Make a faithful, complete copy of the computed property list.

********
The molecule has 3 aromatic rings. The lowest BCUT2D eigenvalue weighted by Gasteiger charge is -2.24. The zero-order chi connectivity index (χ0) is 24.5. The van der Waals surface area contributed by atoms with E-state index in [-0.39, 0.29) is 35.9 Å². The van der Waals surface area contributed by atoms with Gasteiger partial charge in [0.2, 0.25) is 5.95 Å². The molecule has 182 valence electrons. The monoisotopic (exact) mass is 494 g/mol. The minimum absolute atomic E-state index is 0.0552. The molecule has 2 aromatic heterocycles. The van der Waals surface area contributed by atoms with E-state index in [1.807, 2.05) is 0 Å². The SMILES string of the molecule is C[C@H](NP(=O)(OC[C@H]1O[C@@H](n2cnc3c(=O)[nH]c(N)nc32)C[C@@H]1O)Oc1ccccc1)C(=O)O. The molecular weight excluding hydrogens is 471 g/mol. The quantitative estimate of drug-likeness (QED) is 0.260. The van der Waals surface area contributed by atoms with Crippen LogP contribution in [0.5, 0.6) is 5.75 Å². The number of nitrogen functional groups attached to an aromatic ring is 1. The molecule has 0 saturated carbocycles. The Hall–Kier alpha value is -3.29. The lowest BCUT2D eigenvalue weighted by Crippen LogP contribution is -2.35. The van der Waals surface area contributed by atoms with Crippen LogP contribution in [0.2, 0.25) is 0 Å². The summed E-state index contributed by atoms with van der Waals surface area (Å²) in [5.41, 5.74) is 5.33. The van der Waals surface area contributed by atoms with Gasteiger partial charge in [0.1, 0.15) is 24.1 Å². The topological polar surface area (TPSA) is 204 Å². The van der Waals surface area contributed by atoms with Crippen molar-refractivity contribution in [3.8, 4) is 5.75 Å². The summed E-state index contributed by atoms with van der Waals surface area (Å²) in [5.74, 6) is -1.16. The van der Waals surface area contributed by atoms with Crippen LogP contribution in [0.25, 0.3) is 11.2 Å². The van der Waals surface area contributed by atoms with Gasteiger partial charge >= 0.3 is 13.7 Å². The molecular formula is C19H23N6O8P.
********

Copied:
The molecule has 3 aromatic rings. The lowest BCUT2D eigenvalue weighted by Gasteiger charge is -2.24. The zero-order chi connectivity index (χ0) is 24.5. The van der Waals surface area contributed by atoms with E-state index in [-0.39, 0.29) is 35.9 Å². The van der Waals surface area contributed by atoms with Gasteiger partial charge in [0.2, 0.25) is 5.95 Å². The molecule has 182 valence electrons. The monoisotopic (exact) mass is 494 g/mol. The minimum absolute atomic E-state index is 0.0552. The molecule has 2 aromatic heterocycles. The van der Waals surface area contributed by atoms with E-state index in [1.807, 2.05) is 0 Å². The SMILES string of the molecule is C[C@H](NP(=O)(OC[C@H]1O[C@@H](n2cnc3c(=O)[nH]c(N)nc32)C[C@@H]1O)Oc1ccccc1)C(=O)O. The molecular weight excluding hydrogens is 471 g/mol. The quantitative estimate of drug-likeness (QED) is 0.260. The van der Waals surface area contributed by atoms with Crippen LogP contribution in [0.5, 0.6) is 5.75 Å². The number of nitrogen functional groups attached to an aromatic ring is 1. The molecule has 0 saturated carbocycles. The Hall–Kier alpha value is -3.29. The lowest BCUT2D eigenvalue weighted by Crippen LogP contribution is -2.35. The van der Waals surface area contributed by atoms with Crippen LogP contribution in [0.2, 0.25) is 0 Å². The summed E-state index contributed by atoms with van der Waals surface area (Å²) in [5.41, 5.74) is 5.33. The van der Waals surface area contributed by atoms with Gasteiger partial charge in [0.1, 0.15) is 24.1 Å². The topological polar surface area (TPSA) is 204 Å². The van der Waals surface area contributed by atoms with Crippen molar-refractivity contribution in [3.8, 4) is 5.75 Å². The summed E-state index contributed by atoms with van der Waals surface area (Å²) in [5.74, 6) is -1.16. The van der Waals surface area contributed by atoms with Crippen LogP contribution in [0.25, 0.3) is 11.2 Å². The van der Waals surface area contributed by atoms with Gasteiger partial charge >= 0.3 is 13.7 Å². The molecular formula is C19H23N6O8P.